For centuries, people have intentionally introduced plants for agricultural, medicinal and ornamental purposes. Non-native plants have also been introduced accidentally, spread by seeds attached to clothing and animals or dumped from the ballast water of ships.
Non-native plants are strong competitors in our native ecosystems. Free from natural enemies (predators, diseases, parasites and competitors), non-native plants can crowd out native species and harm ecologically diverse native plant communities.
In the U.S., invasive plants infest an estimated 100 million-plus acres and are expanding their range annually by 8 to 20 percent. Garlic mustard, Eurasian watermilfoil, buckthorn and purple loosestrife are some of the non-native invasive species that the Minneapolis Park and Recreation Board is actively trying to control in Minneapolis' parklands.
Purple loosestrife is an invasive, perennial Eurasian plant that the Park Board is trying to control with biological control (biocontrol) methods, such as insects. Purple loosestrife invades wetland and lakeshore habitats, displacing native plant communities and destroying habitat and food sources for waterfowl and other wetland wildlife.
The plant came to North America as a contaminant in the ballast of European ships and was also introduced as a medicinal and ornamental plant.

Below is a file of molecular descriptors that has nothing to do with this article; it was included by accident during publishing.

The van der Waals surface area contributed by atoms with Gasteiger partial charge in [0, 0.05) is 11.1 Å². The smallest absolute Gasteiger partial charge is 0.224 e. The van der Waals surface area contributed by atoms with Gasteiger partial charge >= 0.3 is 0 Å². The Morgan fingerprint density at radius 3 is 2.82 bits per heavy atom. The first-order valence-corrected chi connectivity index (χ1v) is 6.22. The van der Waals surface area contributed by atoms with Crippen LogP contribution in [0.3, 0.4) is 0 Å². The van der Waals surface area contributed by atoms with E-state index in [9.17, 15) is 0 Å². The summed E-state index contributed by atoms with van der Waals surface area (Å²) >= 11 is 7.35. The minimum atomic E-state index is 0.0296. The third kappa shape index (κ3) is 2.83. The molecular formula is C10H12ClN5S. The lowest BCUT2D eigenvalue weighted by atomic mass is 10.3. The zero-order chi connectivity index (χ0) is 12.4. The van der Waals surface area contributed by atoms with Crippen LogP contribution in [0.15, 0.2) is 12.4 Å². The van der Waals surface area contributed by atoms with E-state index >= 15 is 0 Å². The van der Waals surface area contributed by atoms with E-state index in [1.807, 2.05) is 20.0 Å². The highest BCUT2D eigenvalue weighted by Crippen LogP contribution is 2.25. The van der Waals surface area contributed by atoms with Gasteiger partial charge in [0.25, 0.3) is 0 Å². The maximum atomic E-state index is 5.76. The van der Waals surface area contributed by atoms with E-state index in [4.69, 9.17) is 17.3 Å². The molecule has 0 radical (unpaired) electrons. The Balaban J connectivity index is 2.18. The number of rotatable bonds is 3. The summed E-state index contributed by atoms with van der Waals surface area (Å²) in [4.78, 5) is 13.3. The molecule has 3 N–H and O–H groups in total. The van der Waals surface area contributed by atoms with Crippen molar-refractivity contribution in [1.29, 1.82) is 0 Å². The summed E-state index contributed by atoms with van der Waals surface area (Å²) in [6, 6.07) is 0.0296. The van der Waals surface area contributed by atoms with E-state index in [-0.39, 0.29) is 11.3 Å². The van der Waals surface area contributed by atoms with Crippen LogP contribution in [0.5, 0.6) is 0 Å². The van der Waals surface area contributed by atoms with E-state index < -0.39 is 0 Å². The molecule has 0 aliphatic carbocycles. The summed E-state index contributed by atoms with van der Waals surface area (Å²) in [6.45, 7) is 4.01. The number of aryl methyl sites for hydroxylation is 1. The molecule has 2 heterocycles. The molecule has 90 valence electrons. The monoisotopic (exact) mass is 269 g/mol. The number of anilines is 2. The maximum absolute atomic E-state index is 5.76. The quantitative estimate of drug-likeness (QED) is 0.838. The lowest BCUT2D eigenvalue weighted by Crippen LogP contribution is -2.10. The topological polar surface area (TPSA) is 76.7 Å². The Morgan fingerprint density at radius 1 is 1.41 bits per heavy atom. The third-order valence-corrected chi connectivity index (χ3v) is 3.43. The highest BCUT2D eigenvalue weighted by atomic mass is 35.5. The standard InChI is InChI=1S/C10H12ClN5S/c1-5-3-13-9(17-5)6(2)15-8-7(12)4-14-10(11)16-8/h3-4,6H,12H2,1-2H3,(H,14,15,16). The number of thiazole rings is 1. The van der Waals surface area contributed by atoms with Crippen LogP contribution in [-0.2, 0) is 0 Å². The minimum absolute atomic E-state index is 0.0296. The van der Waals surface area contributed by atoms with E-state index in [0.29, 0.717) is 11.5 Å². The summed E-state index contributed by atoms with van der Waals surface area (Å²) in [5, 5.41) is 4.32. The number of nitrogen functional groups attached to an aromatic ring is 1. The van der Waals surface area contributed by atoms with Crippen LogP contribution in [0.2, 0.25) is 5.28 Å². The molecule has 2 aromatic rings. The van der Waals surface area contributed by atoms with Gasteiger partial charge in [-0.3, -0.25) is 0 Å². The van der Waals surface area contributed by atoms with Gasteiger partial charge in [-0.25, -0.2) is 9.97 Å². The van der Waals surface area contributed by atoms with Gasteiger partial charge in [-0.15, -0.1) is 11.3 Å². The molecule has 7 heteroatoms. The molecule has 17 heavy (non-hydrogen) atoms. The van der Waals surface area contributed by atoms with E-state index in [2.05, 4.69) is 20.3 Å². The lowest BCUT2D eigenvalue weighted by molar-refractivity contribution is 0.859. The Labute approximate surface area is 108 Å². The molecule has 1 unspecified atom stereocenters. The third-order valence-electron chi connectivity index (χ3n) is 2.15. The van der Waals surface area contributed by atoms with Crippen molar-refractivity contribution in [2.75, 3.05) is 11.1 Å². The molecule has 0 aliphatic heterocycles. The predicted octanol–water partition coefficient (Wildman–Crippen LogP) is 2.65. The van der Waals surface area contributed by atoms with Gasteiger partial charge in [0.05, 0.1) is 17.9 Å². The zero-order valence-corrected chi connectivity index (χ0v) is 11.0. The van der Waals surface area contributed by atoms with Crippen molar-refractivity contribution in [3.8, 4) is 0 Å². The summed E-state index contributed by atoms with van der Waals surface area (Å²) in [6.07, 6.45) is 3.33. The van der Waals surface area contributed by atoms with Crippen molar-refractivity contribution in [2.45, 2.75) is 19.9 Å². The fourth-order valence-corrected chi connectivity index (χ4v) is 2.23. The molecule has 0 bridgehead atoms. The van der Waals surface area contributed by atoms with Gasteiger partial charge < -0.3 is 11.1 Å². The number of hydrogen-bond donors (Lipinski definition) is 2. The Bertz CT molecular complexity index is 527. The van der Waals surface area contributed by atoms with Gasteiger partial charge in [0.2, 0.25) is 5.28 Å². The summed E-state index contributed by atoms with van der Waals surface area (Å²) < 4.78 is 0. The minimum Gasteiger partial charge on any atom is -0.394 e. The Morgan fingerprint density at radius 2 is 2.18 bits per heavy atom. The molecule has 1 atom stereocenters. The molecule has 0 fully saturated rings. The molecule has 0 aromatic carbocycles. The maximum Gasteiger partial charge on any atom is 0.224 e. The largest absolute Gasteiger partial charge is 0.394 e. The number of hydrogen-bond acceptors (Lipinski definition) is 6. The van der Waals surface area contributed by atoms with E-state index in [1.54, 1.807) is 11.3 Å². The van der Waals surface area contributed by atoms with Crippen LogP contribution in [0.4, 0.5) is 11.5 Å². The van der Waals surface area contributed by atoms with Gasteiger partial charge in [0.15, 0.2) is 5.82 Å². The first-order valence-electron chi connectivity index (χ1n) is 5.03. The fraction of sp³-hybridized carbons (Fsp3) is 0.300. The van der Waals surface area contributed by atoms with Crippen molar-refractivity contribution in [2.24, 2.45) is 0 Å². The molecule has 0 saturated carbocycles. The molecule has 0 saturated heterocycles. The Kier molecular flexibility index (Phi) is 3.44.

Purple loosestrife became established on the East Coast in the 1830s and now occurs in all the Canadian provinces and throughout the contiguous United States, except Florida and Hawaii. In Minnesota, records show that in the 1920s several garden clubs actually introduced purple loosestrife into wetlands for "beautification." Purple loosestrife is now found in 68 of Minnesota's 87 counties and has infested approximately 40,000 acres.
Producing half a million seeds per square meter allows purple loosestrife to easily re-establish itself.
Mowing, cutting and pulling proved to be costly and largely ineffective control methods, requiring continual maintenance. Herbicide treatments were used with some success but they also kill desirable native plant species.
In the mid-1980s, the U.S. Department of Agriculture and European researchers began identifying insects to control purple loosestrife. Their requirements for a suitable insect were:
Of the 120 insect species studied, five were selected as the most promising. In the early 1990s, U.S. researchers released the first loosestrife-eating insects. Since 1999, the Minneapolis Park and Recreation Board has collaborated with the Minnesota Department of Natural Resources to introduce leaf-feeding beetles as a local biocontrol for purple loosestrife.
Using biocontrol methods for controlling invasive plants is not a quick method. It can take several years for an insect population to become established and effectively feed on purple loosestrife. Extremely cold winters, wet spring/summers and seasonally flooded areas do not favor establishment of leaf-feeding beetles.
This past winter, with its warmer temperatures, has definitely favored the beetles. Of the 20 sites where beetles were released, 15 have substantial beetle populations this summer. Although we may have increased beetle numbers this year, effective loosestrife control is still a ways off. Temperature fluctuations and flooding may reduce future beetle populations. However, biocontrol of purple loosestrife looks like a feasible, if not quick, method to restore wetland habitats.